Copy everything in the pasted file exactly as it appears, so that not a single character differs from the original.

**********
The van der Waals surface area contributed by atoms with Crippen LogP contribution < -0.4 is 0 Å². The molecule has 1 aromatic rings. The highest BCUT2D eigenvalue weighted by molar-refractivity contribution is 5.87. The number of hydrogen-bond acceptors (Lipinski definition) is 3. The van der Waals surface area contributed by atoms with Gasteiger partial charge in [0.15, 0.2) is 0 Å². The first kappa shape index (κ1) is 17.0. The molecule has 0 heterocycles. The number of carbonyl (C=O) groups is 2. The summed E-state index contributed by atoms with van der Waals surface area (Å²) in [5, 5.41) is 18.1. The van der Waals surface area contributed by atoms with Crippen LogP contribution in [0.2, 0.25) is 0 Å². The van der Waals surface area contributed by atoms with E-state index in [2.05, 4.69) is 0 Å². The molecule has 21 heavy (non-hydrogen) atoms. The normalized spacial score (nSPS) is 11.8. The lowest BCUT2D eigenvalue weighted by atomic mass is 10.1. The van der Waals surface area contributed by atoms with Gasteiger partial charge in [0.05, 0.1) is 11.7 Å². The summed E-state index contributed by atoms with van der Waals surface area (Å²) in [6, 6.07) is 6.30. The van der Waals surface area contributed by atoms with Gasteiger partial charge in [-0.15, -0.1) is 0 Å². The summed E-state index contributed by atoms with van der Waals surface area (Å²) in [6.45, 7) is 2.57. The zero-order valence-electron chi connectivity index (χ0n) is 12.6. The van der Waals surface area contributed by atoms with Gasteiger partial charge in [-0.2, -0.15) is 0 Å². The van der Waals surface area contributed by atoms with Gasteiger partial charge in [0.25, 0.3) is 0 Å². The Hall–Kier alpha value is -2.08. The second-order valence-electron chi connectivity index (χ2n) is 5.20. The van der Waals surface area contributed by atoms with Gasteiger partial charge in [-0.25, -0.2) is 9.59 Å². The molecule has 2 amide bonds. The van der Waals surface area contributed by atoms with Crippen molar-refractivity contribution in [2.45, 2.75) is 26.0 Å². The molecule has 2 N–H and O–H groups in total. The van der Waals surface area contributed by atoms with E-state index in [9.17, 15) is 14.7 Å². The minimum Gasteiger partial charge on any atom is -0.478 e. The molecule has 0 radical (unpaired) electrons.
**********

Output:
The van der Waals surface area contributed by atoms with Crippen LogP contribution < -0.4 is 0 Å². The molecule has 1 aromatic rings. The highest BCUT2D eigenvalue weighted by molar-refractivity contribution is 5.87. The number of hydrogen-bond acceptors (Lipinski definition) is 3. The van der Waals surface area contributed by atoms with Gasteiger partial charge in [0.15, 0.2) is 0 Å². The first kappa shape index (κ1) is 17.0. The molecule has 0 heterocycles. The number of carbonyl (C=O) groups is 2. The summed E-state index contributed by atoms with van der Waals surface area (Å²) in [5, 5.41) is 18.1. The van der Waals surface area contributed by atoms with Crippen LogP contribution in [0.2, 0.25) is 0 Å². The van der Waals surface area contributed by atoms with E-state index in [2.05, 4.69) is 0 Å². The molecule has 21 heavy (non-hydrogen) atoms. The normalized spacial score (nSPS) is 11.8. The lowest BCUT2D eigenvalue weighted by atomic mass is 10.1. The van der Waals surface area contributed by atoms with Gasteiger partial charge in [0.05, 0.1) is 11.7 Å². The summed E-state index contributed by atoms with van der Waals surface area (Å²) in [6, 6.07) is 6.30. The van der Waals surface area contributed by atoms with Gasteiger partial charge in [-0.15, -0.1) is 0 Å². The summed E-state index contributed by atoms with van der Waals surface area (Å²) in [6.45, 7) is 2.57. The zero-order valence-electron chi connectivity index (χ0n) is 12.6. The van der Waals surface area contributed by atoms with Gasteiger partial charge in [-0.2, -0.15) is 0 Å². The van der Waals surface area contributed by atoms with Gasteiger partial charge in [0.25, 0.3) is 0 Å². The Hall–Kier alpha value is -2.08. The second-order valence-electron chi connectivity index (χ2n) is 5.20. The van der Waals surface area contributed by atoms with Gasteiger partial charge in [-0.25, -0.2) is 9.59 Å². The molecule has 2 amide bonds. The van der Waals surface area contributed by atoms with Crippen molar-refractivity contribution in [2.45, 2.75) is 26.0 Å². The molecule has 2 N–H and O–H groups in total. The van der Waals surface area contributed by atoms with E-state index in [9.17, 15) is 14.7 Å². The minimum Gasteiger partial charge on any atom is -0.478 e. The molecule has 0 radical (unpaired) electrons.